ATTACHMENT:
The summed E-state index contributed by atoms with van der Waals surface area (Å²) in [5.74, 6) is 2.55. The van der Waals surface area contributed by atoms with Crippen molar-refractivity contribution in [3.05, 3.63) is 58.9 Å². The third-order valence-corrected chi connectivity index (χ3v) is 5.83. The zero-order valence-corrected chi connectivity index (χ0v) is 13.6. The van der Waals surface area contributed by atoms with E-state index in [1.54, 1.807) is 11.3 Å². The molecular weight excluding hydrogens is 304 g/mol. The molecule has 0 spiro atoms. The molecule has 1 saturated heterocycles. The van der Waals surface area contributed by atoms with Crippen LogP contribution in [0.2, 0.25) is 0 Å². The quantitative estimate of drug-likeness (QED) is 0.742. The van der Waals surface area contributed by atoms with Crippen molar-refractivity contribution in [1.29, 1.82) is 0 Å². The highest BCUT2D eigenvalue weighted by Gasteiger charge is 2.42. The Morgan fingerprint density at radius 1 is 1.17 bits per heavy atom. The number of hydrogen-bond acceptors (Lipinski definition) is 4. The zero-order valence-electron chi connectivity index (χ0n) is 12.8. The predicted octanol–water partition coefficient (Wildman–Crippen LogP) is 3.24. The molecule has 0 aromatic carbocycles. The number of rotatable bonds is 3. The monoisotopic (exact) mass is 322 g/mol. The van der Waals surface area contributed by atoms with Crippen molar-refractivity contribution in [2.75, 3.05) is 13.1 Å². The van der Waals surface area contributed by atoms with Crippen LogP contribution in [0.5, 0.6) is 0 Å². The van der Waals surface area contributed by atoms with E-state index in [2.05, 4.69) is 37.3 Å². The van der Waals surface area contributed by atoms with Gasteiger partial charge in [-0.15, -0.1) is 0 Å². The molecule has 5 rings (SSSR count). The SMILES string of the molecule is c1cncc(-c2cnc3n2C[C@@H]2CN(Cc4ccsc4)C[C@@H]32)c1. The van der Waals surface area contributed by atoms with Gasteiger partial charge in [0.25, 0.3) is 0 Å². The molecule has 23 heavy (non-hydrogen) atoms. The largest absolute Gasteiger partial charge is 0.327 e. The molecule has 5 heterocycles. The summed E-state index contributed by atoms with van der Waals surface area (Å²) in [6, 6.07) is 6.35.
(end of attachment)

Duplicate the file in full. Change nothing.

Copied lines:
The summed E-state index contributed by atoms with van der Waals surface area (Å²) in [5.74, 6) is 2.55. The van der Waals surface area contributed by atoms with Crippen molar-refractivity contribution in [3.05, 3.63) is 58.9 Å². The third-order valence-corrected chi connectivity index (χ3v) is 5.83. The zero-order valence-corrected chi connectivity index (χ0v) is 13.6. The van der Waals surface area contributed by atoms with E-state index in [1.54, 1.807) is 11.3 Å². The molecular weight excluding hydrogens is 304 g/mol. The molecule has 0 spiro atoms. The molecule has 1 saturated heterocycles. The van der Waals surface area contributed by atoms with Crippen LogP contribution in [0.2, 0.25) is 0 Å². The quantitative estimate of drug-likeness (QED) is 0.742. The van der Waals surface area contributed by atoms with Crippen molar-refractivity contribution in [1.29, 1.82) is 0 Å². The highest BCUT2D eigenvalue weighted by Gasteiger charge is 2.42. The Morgan fingerprint density at radius 1 is 1.17 bits per heavy atom. The number of hydrogen-bond acceptors (Lipinski definition) is 4. The zero-order valence-electron chi connectivity index (χ0n) is 12.8. The predicted octanol–water partition coefficient (Wildman–Crippen LogP) is 3.24. The molecule has 0 aromatic carbocycles. The number of rotatable bonds is 3. The monoisotopic (exact) mass is 322 g/mol. The van der Waals surface area contributed by atoms with Crippen molar-refractivity contribution in [2.75, 3.05) is 13.1 Å². The van der Waals surface area contributed by atoms with Crippen LogP contribution in [0.5, 0.6) is 0 Å². The van der Waals surface area contributed by atoms with E-state index in [2.05, 4.69) is 37.3 Å². The van der Waals surface area contributed by atoms with Gasteiger partial charge in [-0.15, -0.1) is 0 Å². The molecule has 5 rings (SSSR count). The SMILES string of the molecule is c1cncc(-c2cnc3n2C[C@@H]2CN(Cc4ccsc4)C[C@@H]32)c1. The van der Waals surface area contributed by atoms with Gasteiger partial charge in [0.25, 0.3) is 0 Å². The molecule has 23 heavy (non-hydrogen) atoms. The largest absolute Gasteiger partial charge is 0.327 e. The molecule has 5 heterocycles. The summed E-state index contributed by atoms with van der Waals surface area (Å²) in [6, 6.07) is 6.35.